This past year, there have been many attempts to give proper representation to characters on the autism spectrum. “The Good Doctor,” starring Freddie Highmore (“Bates Motel”), found a receptive audience with its portrayal of a young surgeon on the spectrum. Highmore’s dedicated performance as Shaun Murphy earned him a Golden Globe nomination. On the other hand, Netflix’s “Atypical” received mixed reviews for its treatment of the sensitive subject. Keir Gilchrist (“It Follows”) wrongly transforms the emotional trials of a person with autism into a cold impression, disappointing fans with his characterization of a depressed teen akin to his performance in “It’s Kind of a Funny Story.” Add “Please Stand By” to the list of earnest attempts to destigmatize this mental condition in media. Unfortunately, like “Atypical,” “Please Stand By” lacks the caliber of a nuanced actor or quality script to succeed.
Wendy (Dakota Fanning, “Brimstone”), a young woman on the spectrum, lives in a group home. When she hears about a Star Trek script contest, she eagerly goes to work writing her own installment. She has a rigid schedule to help her through the day, including shifts at a nearby Cinnabon. Soon, the submission deadline arrives, but Wendy fails to deliver her script to the post office on time. In order to get her script to Los Angeles, Wendy must leave her group home and reliable schedule to embark on an adventure. Along the way, with only her 429-page screenplay and pet Chihuahua for company, she meets some helpful and not so helpful people. Through her dedication, she hopes to show her older sister Audrey (Alice Eve, “Before We Go”) that she can be trusted to return home despite her past outbursts.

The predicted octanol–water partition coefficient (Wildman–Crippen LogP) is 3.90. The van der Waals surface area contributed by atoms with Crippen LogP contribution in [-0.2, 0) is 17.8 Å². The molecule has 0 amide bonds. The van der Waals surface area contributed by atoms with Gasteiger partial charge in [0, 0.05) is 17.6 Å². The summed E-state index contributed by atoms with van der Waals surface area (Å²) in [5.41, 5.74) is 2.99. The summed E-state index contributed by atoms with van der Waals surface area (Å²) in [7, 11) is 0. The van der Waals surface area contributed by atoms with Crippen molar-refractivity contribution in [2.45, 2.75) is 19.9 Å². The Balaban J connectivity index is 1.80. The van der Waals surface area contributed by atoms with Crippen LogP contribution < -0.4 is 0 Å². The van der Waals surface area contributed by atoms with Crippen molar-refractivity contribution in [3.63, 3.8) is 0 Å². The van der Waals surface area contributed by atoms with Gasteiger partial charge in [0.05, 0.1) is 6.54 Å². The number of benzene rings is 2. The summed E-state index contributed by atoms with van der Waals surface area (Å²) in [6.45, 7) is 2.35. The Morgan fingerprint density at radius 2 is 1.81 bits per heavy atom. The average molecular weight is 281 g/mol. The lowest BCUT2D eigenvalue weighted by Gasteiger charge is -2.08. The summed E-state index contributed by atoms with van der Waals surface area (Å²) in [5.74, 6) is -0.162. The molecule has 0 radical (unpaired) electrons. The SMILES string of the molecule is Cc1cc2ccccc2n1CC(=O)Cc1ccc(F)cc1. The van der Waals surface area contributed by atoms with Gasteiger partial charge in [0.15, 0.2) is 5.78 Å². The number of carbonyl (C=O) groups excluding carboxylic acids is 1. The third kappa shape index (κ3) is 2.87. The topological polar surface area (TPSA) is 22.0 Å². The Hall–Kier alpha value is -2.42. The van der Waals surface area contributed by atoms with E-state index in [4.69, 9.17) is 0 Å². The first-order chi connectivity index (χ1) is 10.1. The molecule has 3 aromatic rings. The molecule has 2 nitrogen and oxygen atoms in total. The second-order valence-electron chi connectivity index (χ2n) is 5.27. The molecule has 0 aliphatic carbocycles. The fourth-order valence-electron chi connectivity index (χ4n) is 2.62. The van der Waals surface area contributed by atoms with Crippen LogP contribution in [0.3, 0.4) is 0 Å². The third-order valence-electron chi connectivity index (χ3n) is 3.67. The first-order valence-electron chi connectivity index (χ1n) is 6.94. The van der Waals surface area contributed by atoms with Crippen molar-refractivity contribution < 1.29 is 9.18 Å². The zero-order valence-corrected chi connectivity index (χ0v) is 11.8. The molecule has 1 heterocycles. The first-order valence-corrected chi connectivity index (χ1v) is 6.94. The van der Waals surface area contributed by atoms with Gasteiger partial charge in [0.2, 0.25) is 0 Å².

For a story that focuses on a character with an internalized condition, the lead actor must carry the film. Dakota Fanning gives her best effort but falls short. Sometimes, when bad actors portray characters with neurological disorders, the result is catastrophically offensive. Thankfully, Fanning avoids this fate through her earnest approach to Wendy. However, if it weren’t for her wide-eyed innocent look, Fanning’s performance would be an utter flop. She lacks the depth to really explore Wendy’s need to share her creative work or her struggles and the lackluster script does not help. Instead, a strong supporting cast bears the brunt of the heavy lifting.
The always spectacular Toni Collette (“The Way, Way Back”) adds warmth and thoughtfulness to her role as Wendy’s psychologist Scottie. Collette steals the spotlight in every scene, overshadowing the litany of plot holes and unresolved plotlines. Tony Revolori (“Dope”), playing Nemo, Wendy’s coworker at the Cinnabon, provides humor. His cheeky lines and energy upstage Fanning’s blank, deadpan look. However, the standing ovation goes to Wendy’s Chihuahua Pete and his perfectly timed, judgemental faces. The fact that the dog is the highlight of the film goes to show the mediocrity of “Please Stand By.”